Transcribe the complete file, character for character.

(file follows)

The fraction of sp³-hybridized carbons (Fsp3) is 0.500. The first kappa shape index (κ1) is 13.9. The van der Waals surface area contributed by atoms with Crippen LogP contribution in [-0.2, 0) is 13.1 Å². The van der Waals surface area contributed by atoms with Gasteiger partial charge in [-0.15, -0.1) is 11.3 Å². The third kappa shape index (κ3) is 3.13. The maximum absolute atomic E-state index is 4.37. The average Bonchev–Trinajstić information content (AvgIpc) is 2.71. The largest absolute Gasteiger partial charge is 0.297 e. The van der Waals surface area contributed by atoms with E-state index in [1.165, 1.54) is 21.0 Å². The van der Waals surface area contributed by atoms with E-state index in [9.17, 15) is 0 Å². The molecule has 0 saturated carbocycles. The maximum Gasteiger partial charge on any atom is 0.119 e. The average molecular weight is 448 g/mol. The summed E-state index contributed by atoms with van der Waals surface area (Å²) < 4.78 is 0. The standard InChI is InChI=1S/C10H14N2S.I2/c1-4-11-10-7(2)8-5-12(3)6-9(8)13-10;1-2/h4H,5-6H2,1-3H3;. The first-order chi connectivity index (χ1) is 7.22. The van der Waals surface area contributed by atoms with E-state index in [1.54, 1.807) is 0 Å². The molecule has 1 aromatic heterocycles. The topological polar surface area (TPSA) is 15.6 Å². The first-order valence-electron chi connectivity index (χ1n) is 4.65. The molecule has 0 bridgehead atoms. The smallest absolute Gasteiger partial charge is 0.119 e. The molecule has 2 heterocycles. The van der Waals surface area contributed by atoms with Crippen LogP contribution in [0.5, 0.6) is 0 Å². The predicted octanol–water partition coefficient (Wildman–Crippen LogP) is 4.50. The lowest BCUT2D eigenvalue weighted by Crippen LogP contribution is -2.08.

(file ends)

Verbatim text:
The fraction of sp³-hybridized carbons (Fsp3) is 0.500. The first kappa shape index (κ1) is 13.9. The van der Waals surface area contributed by atoms with Crippen LogP contribution in [-0.2, 0) is 13.1 Å². The van der Waals surface area contributed by atoms with Gasteiger partial charge in [-0.15, -0.1) is 11.3 Å². The third kappa shape index (κ3) is 3.13. The maximum absolute atomic E-state index is 4.37. The average Bonchev–Trinajstić information content (AvgIpc) is 2.71. The largest absolute Gasteiger partial charge is 0.297 e. The van der Waals surface area contributed by atoms with E-state index in [1.165, 1.54) is 21.0 Å². The van der Waals surface area contributed by atoms with E-state index in [9.17, 15) is 0 Å². The molecule has 0 saturated carbocycles. The maximum Gasteiger partial charge on any atom is 0.119 e. The average molecular weight is 448 g/mol. The summed E-state index contributed by atoms with van der Waals surface area (Å²) < 4.78 is 0. The standard InChI is InChI=1S/C10H14N2S.I2/c1-4-11-10-7(2)8-5-12(3)6-9(8)13-10;1-2/h4H,5-6H2,1-3H3;. The first-order chi connectivity index (χ1) is 7.22. The van der Waals surface area contributed by atoms with E-state index in [1.54, 1.807) is 0 Å². The molecule has 1 aromatic heterocycles. The topological polar surface area (TPSA) is 15.6 Å². The first-order valence-electron chi connectivity index (χ1n) is 4.65. The molecule has 0 bridgehead atoms. The smallest absolute Gasteiger partial charge is 0.119 e. The molecule has 2 heterocycles. The van der Waals surface area contributed by atoms with Crippen LogP contribution in [0.5, 0.6) is 0 Å². The predicted octanol–water partition coefficient (Wildman–Crippen LogP) is 4.50. The lowest BCUT2D eigenvalue weighted by Crippen LogP contribution is -2.08.